A new survey of small business owners in the U.S. indicates that the percentage who report favorable business conditions has nearly doubled since 2010.

The survey, by Citibank, found that 43 percent of small business owners consider business conditions to be positive. That represents a significant increase since August 2010, when 24 percent of small business owners surveyed reported overall positive business conditions.

One-third (33 percent) of the survey respondents said their own business is better than it was a year ago -- up from 26 percent in January. Another 33 percent expect their business will grow by more than 10 percent this year.

"Small business owners risk everything to pursue their dreams and are willing to do what it takes to make it," said Citi Small Business managing director Maria Veltre in a statement. "Their personal sacrifices, passion and ability to adapt have positioned them to capitalize on improving business conditions."

Fifty-three percent of the survey respondents said they have reinvented their business "to stay afloat or competitive." This strategy is reinforced in the current competitive climate, which 38 percent of respondents describe as "extremely intense."

As part of the reinvention process, small business owners said they have focused on overhauling the products or services they offered (47 percent). This was followed by adjusting their infrastructure, such as technology or staffing (24 percent) and beefing up their sales and marketing (18 percent). A small amount (7 percent) said they reduced pricing and took less profit. Only 3 percent have relocated.

The following steps were cited as ways that small business owners kept their business thriving:  88 percent kept updated and knowledgeable about their field,  70 percent increased face time with customers,  67 percent updated or upgraded their computer systems,  52 percent increased their use of the Internet and social media, and  51 percent built a network of suppliers and partner companies.

As for the steps they plan to take during the remainder of 2012, 65 percent expect to increase marketing,  56 percent will work to get better pricing on expenses,  52 percent expect to work even longer hours, 50 percent will introduce new products or services, and 49 percent will use social media, such as Facebook or Twitter, to market their business.

"Small business owners should consider these steps as a check list for growth and survival," said Veltre. "Never one to sit idle, a small business owner continually invests in change in order to stay relevant."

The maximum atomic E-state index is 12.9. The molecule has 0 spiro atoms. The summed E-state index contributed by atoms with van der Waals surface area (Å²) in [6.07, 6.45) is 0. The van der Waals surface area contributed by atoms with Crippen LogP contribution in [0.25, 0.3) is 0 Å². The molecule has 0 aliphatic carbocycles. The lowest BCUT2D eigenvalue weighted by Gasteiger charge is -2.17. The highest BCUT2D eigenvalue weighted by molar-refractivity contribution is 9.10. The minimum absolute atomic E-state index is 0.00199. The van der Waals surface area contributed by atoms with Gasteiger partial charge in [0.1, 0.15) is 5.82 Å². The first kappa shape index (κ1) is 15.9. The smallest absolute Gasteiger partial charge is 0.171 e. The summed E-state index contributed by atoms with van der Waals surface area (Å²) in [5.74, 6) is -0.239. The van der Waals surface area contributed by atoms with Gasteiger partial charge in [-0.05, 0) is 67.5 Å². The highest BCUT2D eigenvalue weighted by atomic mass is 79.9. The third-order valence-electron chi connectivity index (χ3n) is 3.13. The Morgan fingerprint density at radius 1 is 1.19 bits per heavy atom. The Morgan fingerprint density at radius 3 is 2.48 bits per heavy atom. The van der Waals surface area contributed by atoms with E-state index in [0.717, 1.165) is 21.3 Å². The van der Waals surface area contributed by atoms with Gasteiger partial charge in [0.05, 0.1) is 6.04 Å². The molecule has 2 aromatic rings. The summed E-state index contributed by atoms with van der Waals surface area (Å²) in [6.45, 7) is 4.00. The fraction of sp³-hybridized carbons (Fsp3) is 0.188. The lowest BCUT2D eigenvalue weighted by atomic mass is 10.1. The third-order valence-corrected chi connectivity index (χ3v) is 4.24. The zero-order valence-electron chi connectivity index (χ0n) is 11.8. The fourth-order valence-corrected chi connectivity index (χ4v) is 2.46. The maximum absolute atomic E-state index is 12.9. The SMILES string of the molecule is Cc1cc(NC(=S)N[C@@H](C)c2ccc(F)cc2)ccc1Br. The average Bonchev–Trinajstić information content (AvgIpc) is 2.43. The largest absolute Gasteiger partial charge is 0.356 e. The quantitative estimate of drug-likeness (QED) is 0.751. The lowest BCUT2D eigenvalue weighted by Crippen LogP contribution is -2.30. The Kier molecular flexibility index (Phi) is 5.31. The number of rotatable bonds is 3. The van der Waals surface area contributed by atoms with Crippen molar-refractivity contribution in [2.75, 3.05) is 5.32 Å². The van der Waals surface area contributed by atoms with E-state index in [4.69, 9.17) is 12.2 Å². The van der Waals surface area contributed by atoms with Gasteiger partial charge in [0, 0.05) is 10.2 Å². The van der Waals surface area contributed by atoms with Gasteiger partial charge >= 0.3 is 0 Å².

Part of that reinvention comes from spending, as shown by 38 percent of respondents who increased the amount they spent on capital investments such as computer, inventory and facilities over the past 12 months. Their top two sources of funding have been revenue and profits (75 percent) and personal savings (62 percent).

The past few years have taken a personal toll on small business owners: 63 percent said the major challenge they face owning or running a business was personal stress and being accountable for everyone and everything, second only to the general state of the economy (66 percent).

Despite overall optimism, small business owners report making significant sacrifices to keep their businesses going and growing over the past few years. Not only did 78 percent take less profit to support the business at some point in the past, 66 percent did so to pay employees rather than reduce staff. A significant majority (70 percent) also say they worked more hours than usual, often sacrificing family time and missing vacations.

In addition to using their own money to help their business survive (69 percent), the majority of small business owners (54 percent) said they have gone without a paycheck. Looking back over the history of their businesses, almost one-quarter (23 percent) have gone without pay for one year or more.

Eighty percent of small business owners believe their employees appreciate the sacrifices they made to keep their businesses operating. Demonstrating true commitment, employees showed thanks by their own investment in the success of the company. More than one-third (38 percent) of owners said their employees worked additional hours without pay. Another 18 percent credited their employees with voluntarily missed or delayed paychecks.

To show their own appreciation of employees, small business owners offered additional time off (78 percent), a bonus (74 percent) or a raise (70 percent).

Customers, too, appreciate the stress and sacrifice of running a company. Almost seven in ten (69 percent) survey respondents saod their customers recognize and appreciate their sacrifices. Even more (87 percent) say they have been thanked by customers.

"The level of appreciation shown to small business owners by employees and customers is uplifting," said Veltre. "We encourage everyone to thank their favorite small business owner. Small business is a highly personal undertaking; to the small business owner a simple, personal gesture of appreciation goes a long way."

Register or login for access to this item and much more

All Accounting Today content is archived after seven days.

Community members receive:
  • All recent and archived articles
  • Conference offers and updates
  • A full menu of enewsletter options
  • Web seminars, white papers, ebooks

Don't have an account? Register for Free Unlimited Access